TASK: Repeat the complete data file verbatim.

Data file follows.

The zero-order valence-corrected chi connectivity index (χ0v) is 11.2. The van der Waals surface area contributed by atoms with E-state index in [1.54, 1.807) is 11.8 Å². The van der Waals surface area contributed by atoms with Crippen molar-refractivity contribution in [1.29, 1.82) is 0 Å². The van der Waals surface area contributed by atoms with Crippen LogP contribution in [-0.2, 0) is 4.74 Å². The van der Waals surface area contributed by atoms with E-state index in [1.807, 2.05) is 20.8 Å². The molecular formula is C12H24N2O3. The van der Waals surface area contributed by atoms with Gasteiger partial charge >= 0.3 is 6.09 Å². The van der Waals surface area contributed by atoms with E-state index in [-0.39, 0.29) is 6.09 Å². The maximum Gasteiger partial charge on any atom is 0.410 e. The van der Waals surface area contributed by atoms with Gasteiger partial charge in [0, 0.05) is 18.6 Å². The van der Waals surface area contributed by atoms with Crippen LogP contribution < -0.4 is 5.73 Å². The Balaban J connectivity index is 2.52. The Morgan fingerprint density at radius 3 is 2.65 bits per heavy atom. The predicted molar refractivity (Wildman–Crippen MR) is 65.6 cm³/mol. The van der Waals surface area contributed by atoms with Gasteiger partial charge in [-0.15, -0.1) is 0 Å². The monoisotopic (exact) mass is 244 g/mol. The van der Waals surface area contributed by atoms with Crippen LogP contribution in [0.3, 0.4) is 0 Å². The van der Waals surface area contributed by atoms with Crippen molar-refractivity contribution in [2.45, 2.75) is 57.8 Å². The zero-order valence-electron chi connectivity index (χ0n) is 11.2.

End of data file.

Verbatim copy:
The zero-order valence-corrected chi connectivity index (χ0v) is 11.2. The van der Waals surface area contributed by atoms with E-state index in [1.54, 1.807) is 11.8 Å². The van der Waals surface area contributed by atoms with Crippen molar-refractivity contribution in [1.29, 1.82) is 0 Å². The van der Waals surface area contributed by atoms with Crippen LogP contribution in [-0.2, 0) is 4.74 Å². The van der Waals surface area contributed by atoms with E-state index in [1.807, 2.05) is 20.8 Å². The molecular formula is C12H24N2O3. The van der Waals surface area contributed by atoms with Gasteiger partial charge >= 0.3 is 6.09 Å². The van der Waals surface area contributed by atoms with E-state index in [-0.39, 0.29) is 6.09 Å². The maximum Gasteiger partial charge on any atom is 0.410 e. The van der Waals surface area contributed by atoms with Gasteiger partial charge in [0, 0.05) is 18.6 Å². The van der Waals surface area contributed by atoms with Crippen LogP contribution < -0.4 is 5.73 Å². The Balaban J connectivity index is 2.52. The Morgan fingerprint density at radius 3 is 2.65 bits per heavy atom. The predicted molar refractivity (Wildman–Crippen MR) is 65.6 cm³/mol. The van der Waals surface area contributed by atoms with Gasteiger partial charge in [-0.15, -0.1) is 0 Å². The monoisotopic (exact) mass is 244 g/mol. The van der Waals surface area contributed by atoms with Crippen LogP contribution in [0.3, 0.4) is 0 Å². The van der Waals surface area contributed by atoms with Crippen molar-refractivity contribution in [2.45, 2.75) is 57.8 Å². The zero-order valence-electron chi connectivity index (χ0n) is 11.2.